Re: statistical study after next Tues election

From: Kathy Dopp <kathy_at_directell_dot_com>
Date: Mon Nov 01 2004 - 12:27:01 CST

Douglas W. Jones said:
> On Oct 31, 2004, at 12:23 PM, Kathy Dopp wrote:
>> Douglas W. Jones said:
> DRE machines and lever voting machines do not permit overvotes to be
> recorded, so you get overvote counts of zero. The statistics I've seen
> show that DRE machines seem to be recording undervote rates of between 1
> and 2 percent,


Aren't those two statements contradictory? How can DREs have zero
over-votes (that is what I thought) and also be recording overvote rates
of 1 to 2 %?

> This implies that around 1 percent of the voters who encounter DRE
> machines
> seem to have trouble expressing a preference that they would be able to
> express on mark-sense ballots, a source of major concern.

I still don't get what you're saying.

> If we could find differences in undervote rates between counties that
> correlated to the voting systems being used, after correction for
> demographics (for example, pairing counties by median income or some
> other census data), we'd begin to learn what it is that is causing this.
> My guess is that the central problem is one of bad GUI design, but this
> is only intuition.

Yes. I am all for examining undervote rates by county and considering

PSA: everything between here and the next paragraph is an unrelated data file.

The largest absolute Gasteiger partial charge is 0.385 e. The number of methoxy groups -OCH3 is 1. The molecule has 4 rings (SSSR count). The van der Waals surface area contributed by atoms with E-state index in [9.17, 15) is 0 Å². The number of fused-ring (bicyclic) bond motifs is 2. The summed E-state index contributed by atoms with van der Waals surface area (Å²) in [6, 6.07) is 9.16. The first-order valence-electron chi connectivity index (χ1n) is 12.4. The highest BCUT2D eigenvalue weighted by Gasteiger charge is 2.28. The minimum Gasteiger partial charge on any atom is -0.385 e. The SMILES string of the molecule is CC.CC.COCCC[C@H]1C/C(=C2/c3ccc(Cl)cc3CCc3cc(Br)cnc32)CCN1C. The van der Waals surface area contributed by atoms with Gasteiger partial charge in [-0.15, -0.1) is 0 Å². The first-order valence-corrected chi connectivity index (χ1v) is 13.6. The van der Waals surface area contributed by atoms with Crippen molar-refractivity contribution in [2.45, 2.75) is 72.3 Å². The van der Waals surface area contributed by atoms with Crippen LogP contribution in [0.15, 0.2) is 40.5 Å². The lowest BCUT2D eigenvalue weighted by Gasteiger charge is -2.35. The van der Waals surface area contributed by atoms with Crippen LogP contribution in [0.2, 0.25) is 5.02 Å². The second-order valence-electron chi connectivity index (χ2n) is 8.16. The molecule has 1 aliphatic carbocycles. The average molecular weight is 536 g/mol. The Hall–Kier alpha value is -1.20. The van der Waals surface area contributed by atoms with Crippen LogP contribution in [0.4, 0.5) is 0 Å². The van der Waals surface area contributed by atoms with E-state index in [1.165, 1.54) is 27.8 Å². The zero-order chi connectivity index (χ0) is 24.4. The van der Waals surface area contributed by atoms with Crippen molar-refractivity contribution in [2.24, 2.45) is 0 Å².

demographics as well as voting machine types. Let's do it.

>> The postal absentee plus paper-based early voting could be the
>> "control group" with which to compare the election results by county
>> to look for patterns.
> Yes, but you don't know that the early-voting rates correlate with the
> election day rates. I expect that undecided voters don't generally get
> sucked into early voting, while strongly committed voters don't mind
> voting early.

Yes, but I would expect to find that the pattern of "differences" between
early votes and election votes might be similar amoung various counties
and "not" expect to find differences (absentee vs. precinct) to vary by
voting machine type unless there was possible shanninigans going on. I'd
be looking to see if the amount or direction of differences were more
similar with op-scan or paperless e-voting counties (correction by
demographics could be looked at and would be more expected than
differences based on type of voting machine).

I have always envisioned this study as studying the patterns of
"Differences" between different types of election results or polls by
county. The pattern of differences would be expected to be the same or
vary by demographics, NOT by types of voting machines, unless there were
some shanninigans.

>> Are these three breakdowns of "in precinct, postal absentee, and early
>> voting" available on
> ... on what? Anyway, depending on the state rules and county
> flexibility, the early vote may not be separated from the absentee
> vote. In Iowa, for
> example, early voting is just on-the-spot absentee voting administered
> by
> county employees in what they call "satellite polling places". You sign
> the request for absentee ballot, they look you up in the voter rolls,
> and
> you vote, all in a space of minutes, and then you stuff your ballot in
> an absentee ballot privacy folder, stuff that in an envelope, and drop
> the
> whole thing, paperclipped to your absentee ballot request form, into the
> absentee ballot box. So, no distinction.

Is that true in all Iowa counties? Well that is perfect then because the